The planar mixer diode, another type of Schottky diode, is more reliable and rugged than the whisker diode. It consists of a high conductivity n+ layer and n layer grown consecutively on a gallium arsenide substrate by any epitaxial method. The Schottky contact itself is a narrow metal finger typically of titanium-tungsten. The Schottky contact is placed close to and is surrounded by the ohmic contact which is typically made of gold-germanium. The capacitance is reduced by making the Schottky contact as small as possible. It often has an area as small as one micrometer to ten micrometers. The stray capacitance is reduced by making the diode semi-insulating by bombarding it with protons while leaving an active region in the vicinity of the contacts. Registration and fabrication of this device is also difficult and expensive because of the size of the Schottky contact and its closeness to the ohmic contact.

SUMMARY OF THE INVENTION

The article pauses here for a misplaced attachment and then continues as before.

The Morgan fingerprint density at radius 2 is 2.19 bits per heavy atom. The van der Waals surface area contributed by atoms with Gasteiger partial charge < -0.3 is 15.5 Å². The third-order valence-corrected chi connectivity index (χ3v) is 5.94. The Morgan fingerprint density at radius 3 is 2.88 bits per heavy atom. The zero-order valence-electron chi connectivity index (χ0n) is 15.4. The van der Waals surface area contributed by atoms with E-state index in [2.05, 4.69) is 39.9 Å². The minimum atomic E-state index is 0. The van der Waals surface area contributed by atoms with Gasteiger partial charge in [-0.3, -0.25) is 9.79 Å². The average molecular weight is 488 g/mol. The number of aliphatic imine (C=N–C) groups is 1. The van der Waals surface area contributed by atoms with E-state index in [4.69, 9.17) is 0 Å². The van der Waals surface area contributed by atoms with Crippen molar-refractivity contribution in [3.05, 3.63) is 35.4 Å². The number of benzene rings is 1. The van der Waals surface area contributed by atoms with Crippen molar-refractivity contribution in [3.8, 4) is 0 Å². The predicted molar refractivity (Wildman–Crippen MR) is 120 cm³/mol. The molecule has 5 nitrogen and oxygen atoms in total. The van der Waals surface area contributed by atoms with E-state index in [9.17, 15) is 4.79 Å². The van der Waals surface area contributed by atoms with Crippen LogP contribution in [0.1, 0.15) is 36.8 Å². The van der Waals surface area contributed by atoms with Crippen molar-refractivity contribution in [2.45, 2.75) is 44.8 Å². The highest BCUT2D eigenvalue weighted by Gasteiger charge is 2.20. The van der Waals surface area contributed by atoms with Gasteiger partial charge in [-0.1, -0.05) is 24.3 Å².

It is an object of the present invention to structure a Schottky diode with planar geometry that performs reliably at high frequencies.

It is a further object of the present invention to fabricate a Schottky diode by a simple and inexpensive method.

It is still a further object of the present invention to structure a Schottky diode with low parasitic capacitance and low series resistance.

These and other objects are achieved by epitaxially growing an n+ layer, n layer and undoped layer consecutively on a semi-insulating substrate made of gallium arsenide, indium phosphide, or gallium aluminum arsenide, producing a mesa with acute angled sides sloping inward from the top so that the sides of the mesa shadow the area directly underneath said sides on both sides of the mesa and so that the n layer is exposed, forming a Schottky contact on one side of the mesa, forming a ohmic contact on the opposite side of the mesa, and rendering the n layer and n+ layer semi-insulating except the portion of the n layer and n+ layer directly underneath the acute angled sides of the mesa.

BRIEF DESCRIPTION OF THE DRAWINGS

FIG. 1 is a schematic drawing of the Schottky diode of the invention.

FIG. 2 is the schematic drawing of the semiconductor material with n layer, n+ layer and undoped layer epitaxially grown thereon.

FIG. 3 is a schematic drawing of the etching of the undoped layer along orthogonal 011 directions on the (100) surface.

FIG. 4 is a schematic drawing of the semiconductor material and n layer and n+ layer after the mesa has been etched on the undoped layer.